In March 2003, George W. Bush proclaimed that he was authorized by UN Security Council Resolution 687 to use force against Iraq to rid the country of WMD. Iraq presented such an existential threat that an immediate war was the only conceivable means of dealing with the situation. After Bush did invade Iraq and kill 500,000 Iraqis and create millions of widows, orphans and refugees, what was obvious all along was proven: the administration’s claims about Iraqi WMD were nothing more than lies and distortions.

The administration knew full well that Israel, however, did have a large-scale, rogue WMD program when Bush cited UNSC Resolution 687 as his legal justification for invading Iraq. Four U.S. Presidents have all ignored the actual text in Resolution 687 which declares “the goal of establishing in the Middle East a zone free from weapons of mass destruction and all missiles for their delivery and the objective of a global ban on chemical weapons.”

The only country to ever have used nuclear weapons – by dropping two on a country that had been trying for weeks to surrender – has consistently provided Israel with a diplomatic shield in the United Nations. On top of guaranteeing their right to violate international law with impunity, the U.S. has showered Israel with over $140 billion in military aid that amounts to more than $3 billion per year.

Even without its WMD, Israel would pose a grave threat to peace with its army and conventional weapons alone. Israel has repeatedly violated the sovereignty of its neighboring countries, the most flagrant example being the aggressive invasion and occupation of Lebanon in 1982 which killed 20,000 people. Unlike Saddam Hussein’s Iraq, Israel has even attacked the United States itself. In 1967, Israeli warplanes bombarded the USS Liberty, killing 34 American servicemen. Israel’s possession of WMD only compounds their destructive capacity.

Israel is one of only four countries in the world (India, Pakistan and South Sudan) that has never signed the Non-Proliferation Treaty (NPT). This landmark treaty, in force since 1970, binds signing nations to work together stop the spread of nuclear weapons and work towards disarmament.

Robert Wood, the U.S. lackey who defended Israel’s right to maintain nuclear weapons recently in the UN, claimed the UN resolution demanding Israel to renounce nuclear arms “fails to meet the fundamental tests of fairness and balance. It confines itself to expressions of concern about the activities of a single country.”

As Ali Abunimah noted in the Electronic Intifada: “The fact that Israel is indeed the single country with nuclear weapons in the region, and the single country that has not signed the NPT, apparently escaped his notice.”

Israel has not only amassed its own nuclear arsenal, but they have exported nuclear technology and capabilities abroad. Not to just any country, but to the racist, pariah state of apartheid South Africa, the most despicable regime of the last century, other than possibly Israel itself.

While it was long understood that the two ethnic exclusivist regimes maintained close military ties, the first concrete evidence that Israel tried to sell South Africa nuclear warheads emerged several years ago when American scholar Sasha Polakow-Suransky obtained declassified documents from the South African archives.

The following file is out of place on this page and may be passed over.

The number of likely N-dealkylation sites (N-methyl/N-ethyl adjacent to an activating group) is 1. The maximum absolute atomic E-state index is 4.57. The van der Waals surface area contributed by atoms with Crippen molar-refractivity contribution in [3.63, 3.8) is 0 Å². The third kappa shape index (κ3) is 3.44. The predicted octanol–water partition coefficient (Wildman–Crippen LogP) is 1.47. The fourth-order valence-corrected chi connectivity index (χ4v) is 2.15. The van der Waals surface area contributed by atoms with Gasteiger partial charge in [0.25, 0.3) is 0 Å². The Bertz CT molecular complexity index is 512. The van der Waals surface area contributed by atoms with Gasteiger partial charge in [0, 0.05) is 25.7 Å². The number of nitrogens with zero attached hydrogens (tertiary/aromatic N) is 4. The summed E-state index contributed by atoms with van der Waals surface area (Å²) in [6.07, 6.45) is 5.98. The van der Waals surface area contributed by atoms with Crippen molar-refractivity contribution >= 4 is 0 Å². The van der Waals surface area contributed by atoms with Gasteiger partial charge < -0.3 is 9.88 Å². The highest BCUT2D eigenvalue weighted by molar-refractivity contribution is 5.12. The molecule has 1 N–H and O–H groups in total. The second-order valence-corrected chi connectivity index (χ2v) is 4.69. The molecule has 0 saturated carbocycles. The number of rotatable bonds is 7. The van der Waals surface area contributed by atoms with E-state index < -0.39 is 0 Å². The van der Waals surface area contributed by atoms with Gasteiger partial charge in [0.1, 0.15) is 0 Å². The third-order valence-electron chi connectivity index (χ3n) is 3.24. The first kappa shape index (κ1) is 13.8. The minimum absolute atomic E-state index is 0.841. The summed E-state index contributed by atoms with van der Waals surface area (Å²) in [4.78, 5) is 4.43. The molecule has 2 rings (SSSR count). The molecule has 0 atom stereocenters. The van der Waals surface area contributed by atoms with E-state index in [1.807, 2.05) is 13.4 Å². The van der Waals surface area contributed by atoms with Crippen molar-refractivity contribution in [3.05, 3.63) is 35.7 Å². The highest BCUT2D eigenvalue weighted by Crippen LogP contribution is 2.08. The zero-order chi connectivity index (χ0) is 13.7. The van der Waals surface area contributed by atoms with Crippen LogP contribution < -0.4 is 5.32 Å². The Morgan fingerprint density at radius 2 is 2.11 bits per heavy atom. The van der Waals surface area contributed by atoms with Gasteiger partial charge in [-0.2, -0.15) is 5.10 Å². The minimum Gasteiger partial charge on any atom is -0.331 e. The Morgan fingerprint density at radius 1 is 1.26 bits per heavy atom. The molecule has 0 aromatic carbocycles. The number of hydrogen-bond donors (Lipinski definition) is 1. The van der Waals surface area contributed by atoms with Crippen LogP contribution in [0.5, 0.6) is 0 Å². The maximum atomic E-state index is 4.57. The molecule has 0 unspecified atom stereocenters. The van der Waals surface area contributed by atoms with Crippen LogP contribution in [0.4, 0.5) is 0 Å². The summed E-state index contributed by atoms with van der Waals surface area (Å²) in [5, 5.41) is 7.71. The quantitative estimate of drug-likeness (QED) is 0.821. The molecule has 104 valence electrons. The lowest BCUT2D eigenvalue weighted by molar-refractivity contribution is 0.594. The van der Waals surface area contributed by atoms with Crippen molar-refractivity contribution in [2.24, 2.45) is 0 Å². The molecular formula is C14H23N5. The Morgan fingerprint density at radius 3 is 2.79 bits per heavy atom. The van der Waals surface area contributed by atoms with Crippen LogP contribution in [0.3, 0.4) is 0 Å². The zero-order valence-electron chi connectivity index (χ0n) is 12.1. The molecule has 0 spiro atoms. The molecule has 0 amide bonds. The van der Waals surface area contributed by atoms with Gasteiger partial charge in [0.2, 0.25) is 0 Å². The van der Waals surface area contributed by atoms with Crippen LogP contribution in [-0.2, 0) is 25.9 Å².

“South African documents show that the apartheid-era military wanted the missiles as a deterrent and for potential strikes against neighbouring states,” reported the Guardian.

The paper goes on to note that “the collaboration on military technology only grew over the following years. South Africa also provided much of the yellowcake uranium that Israel required to develop its weapons.”

South Africa easily could have followed through with potential nuclear strikes against its neighbors. In 1988, the SADF were being chased out of Angola by Cuban troops assisting the Angolan government. South Africa was illegally occupying the Southeastern part of Angola in a bid to topple that country’s government and install a puppet government friendly to the apartheid regime. Years later, Fidel Castro recounted the potential danger of nuclear strikes Cubans faced as their forces pushed forward to repel the aggression of the South African troops.

“The main problem was the fact that the racist South Africans possessed, according to our calculations, between 10 and 12 nuclear arms,” Castro wrote. “They had carried out tests in oceans or frozen areas to the South. President Ronald Reagan had authorized such tests, and the device necessary for blasting the nuclear charge was among the equipment delivered by Israel.”

Since it developed and used the first nuclear weapons, the United States government has supported weapons of mass destruction on principle. They also refuse the concept of nuclear weapons solely as self-defense, never having accepted a no-first-use policy for nuclear weapons as the Soviet Union had.

The U.S. has never had any moral or legal inhibitions about countries it chooses having a right to WMD. For countries that support the U.S. government’s self-professed right to rule the world, there is no danger to peace or to the survival of civilization itself that Washington will not tolerate and enable.

Matt Peppe writes about politics, U.S. foreign policy, and Latin America. You can follow him on twitter. Read other articles by Matt, or visit Matt’s website.